Which is too bad. The question of Jews fighting back - and what that means both for Jews and for everyone else - is certainly a very relevant topic right now, given what's happening in Gaza. This movie starts to go there, but only part way. Much of the direction seems to want to inflect a kind of Yiddish kibitzing style (one can't help but think of Woody Allen's parodies of Greek chorus in some of the refugee debate scenes), which feels totally wrong conflated with other scenes of narrow escape that seem to be inspired from the trek to Helm's Deep in Lord of the Rings. In between all that - and tying it all together - are breathtakingly beautiful scenes of the forest in which the Jews hide and make their home, and this forest becomes alive, a third major character in the movie, that both hides the Jews and tests them. As the seasons change we understand the extreme unlikeness of their survival and the discipline it requires; and when spring comes again, we feel well both the new opportunities and new dangers.

So when you put it all together, there are moments of beauty and moments of great dramatic weight and tension; moments of vicarious thrills and moments of ethnic introspection. What seems to be missing from the film, however, is a single, coherent vision of what it all means. The screenplay is great, the story a unique and interesting one, and the emotion fully felt. And the deep feeling for the background of the characters and the land is certainly exhibited in the scenery and wardrobe. But this movie ends up being simply good when it could have been great, when it could have decided that it didn't need to be a box-office action thriller, and could have simply told a simple and remarkable tale, with humanity and vision. Maybe, being close to the subject matter, I'm being a little too hard on it, for it's a good movie, that's for sure. I certainly got something out of it - I understood my cousins more.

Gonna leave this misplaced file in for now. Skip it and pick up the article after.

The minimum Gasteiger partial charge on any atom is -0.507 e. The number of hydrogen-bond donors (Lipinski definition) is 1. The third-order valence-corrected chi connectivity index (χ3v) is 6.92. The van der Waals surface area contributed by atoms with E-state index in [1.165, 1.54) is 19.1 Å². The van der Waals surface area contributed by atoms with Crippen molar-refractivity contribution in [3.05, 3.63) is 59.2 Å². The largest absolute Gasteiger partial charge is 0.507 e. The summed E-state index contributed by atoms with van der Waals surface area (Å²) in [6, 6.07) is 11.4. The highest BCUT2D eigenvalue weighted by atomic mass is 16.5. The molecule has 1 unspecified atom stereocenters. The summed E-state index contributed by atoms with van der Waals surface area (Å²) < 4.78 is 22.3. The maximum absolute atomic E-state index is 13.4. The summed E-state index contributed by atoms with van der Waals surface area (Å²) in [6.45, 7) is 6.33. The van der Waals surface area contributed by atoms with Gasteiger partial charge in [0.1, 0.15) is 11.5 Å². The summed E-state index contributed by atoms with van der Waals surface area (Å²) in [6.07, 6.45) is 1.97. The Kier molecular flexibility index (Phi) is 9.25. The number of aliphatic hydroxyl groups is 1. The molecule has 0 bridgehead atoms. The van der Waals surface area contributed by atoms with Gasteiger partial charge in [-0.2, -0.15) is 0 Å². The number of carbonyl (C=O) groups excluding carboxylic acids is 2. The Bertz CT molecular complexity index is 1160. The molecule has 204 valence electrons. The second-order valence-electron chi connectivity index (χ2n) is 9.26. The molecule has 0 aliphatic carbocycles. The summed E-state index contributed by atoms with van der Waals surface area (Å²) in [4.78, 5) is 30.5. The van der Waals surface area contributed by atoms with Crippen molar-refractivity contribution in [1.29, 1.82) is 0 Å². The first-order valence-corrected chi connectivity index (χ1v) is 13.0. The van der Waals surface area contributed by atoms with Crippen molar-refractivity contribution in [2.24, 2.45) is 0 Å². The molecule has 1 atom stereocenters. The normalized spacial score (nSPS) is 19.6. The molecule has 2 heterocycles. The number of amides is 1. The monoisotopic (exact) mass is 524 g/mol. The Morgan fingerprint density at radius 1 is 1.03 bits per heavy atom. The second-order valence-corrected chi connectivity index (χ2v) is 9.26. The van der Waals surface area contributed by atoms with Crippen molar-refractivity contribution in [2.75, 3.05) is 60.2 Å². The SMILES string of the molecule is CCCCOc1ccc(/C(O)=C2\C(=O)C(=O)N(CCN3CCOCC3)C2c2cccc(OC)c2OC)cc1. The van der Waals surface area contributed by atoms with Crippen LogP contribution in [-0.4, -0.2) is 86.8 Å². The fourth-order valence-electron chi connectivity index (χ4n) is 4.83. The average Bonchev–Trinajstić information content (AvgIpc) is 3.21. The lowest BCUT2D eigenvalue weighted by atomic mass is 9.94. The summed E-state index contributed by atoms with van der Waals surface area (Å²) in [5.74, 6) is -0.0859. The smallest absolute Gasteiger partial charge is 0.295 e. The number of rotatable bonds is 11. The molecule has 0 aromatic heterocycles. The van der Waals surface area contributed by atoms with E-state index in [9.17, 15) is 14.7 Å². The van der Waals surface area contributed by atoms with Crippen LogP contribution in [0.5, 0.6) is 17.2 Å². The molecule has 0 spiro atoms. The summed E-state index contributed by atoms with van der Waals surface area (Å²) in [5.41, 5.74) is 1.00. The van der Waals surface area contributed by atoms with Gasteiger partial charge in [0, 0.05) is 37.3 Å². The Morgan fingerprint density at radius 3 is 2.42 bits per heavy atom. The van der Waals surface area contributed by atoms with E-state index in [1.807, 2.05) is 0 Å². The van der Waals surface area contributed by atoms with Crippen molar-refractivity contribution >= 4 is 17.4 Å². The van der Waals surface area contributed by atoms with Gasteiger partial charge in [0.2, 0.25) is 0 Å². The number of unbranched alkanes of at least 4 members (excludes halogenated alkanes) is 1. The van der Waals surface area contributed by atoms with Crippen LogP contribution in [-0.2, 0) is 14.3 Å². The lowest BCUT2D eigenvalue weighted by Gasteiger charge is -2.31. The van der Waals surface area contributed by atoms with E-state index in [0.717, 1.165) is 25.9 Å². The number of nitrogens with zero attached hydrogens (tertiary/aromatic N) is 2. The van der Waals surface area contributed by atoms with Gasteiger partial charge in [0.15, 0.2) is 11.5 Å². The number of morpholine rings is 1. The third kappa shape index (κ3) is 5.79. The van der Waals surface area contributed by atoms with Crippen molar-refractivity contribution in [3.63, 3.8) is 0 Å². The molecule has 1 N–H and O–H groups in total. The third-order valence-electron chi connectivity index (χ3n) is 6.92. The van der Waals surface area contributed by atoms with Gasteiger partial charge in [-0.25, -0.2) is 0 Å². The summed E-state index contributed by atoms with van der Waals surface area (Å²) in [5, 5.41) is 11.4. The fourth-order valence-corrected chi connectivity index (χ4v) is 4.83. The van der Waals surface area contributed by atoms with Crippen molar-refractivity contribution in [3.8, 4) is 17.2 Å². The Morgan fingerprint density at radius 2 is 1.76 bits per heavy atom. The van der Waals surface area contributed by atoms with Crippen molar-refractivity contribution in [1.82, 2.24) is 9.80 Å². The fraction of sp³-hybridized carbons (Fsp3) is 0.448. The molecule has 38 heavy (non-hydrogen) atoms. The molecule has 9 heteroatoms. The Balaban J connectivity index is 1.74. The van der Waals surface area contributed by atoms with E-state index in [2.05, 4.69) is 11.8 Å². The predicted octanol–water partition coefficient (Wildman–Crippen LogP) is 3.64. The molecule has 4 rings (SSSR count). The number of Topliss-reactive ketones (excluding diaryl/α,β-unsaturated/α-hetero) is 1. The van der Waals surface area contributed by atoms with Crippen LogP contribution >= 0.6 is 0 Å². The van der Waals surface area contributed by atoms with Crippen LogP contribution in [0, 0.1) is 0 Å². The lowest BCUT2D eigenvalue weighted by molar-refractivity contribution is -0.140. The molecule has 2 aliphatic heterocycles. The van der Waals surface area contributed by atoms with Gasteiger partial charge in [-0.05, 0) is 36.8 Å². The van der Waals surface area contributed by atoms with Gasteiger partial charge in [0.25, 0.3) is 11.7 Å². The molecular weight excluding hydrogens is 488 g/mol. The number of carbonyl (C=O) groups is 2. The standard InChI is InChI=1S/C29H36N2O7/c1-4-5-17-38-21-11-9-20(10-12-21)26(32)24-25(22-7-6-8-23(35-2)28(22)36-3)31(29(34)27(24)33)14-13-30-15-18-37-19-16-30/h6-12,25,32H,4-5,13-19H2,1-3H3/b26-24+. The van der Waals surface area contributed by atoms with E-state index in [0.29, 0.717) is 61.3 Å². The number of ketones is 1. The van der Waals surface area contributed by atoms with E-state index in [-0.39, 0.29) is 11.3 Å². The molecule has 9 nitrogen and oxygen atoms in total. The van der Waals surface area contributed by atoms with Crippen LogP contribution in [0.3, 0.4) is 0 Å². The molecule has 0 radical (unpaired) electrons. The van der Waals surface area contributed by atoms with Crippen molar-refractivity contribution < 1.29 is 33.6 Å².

Maybe the problem is that I just saw The Reader, and after that movie, it's not fair to compare another film that touches the same subject. Still - go see it. You'll enjoy it, but you'll see what I mean. I'm not sure this one is quite good enough to end up on this season's Oscar's list, with so much other excellent competition out there.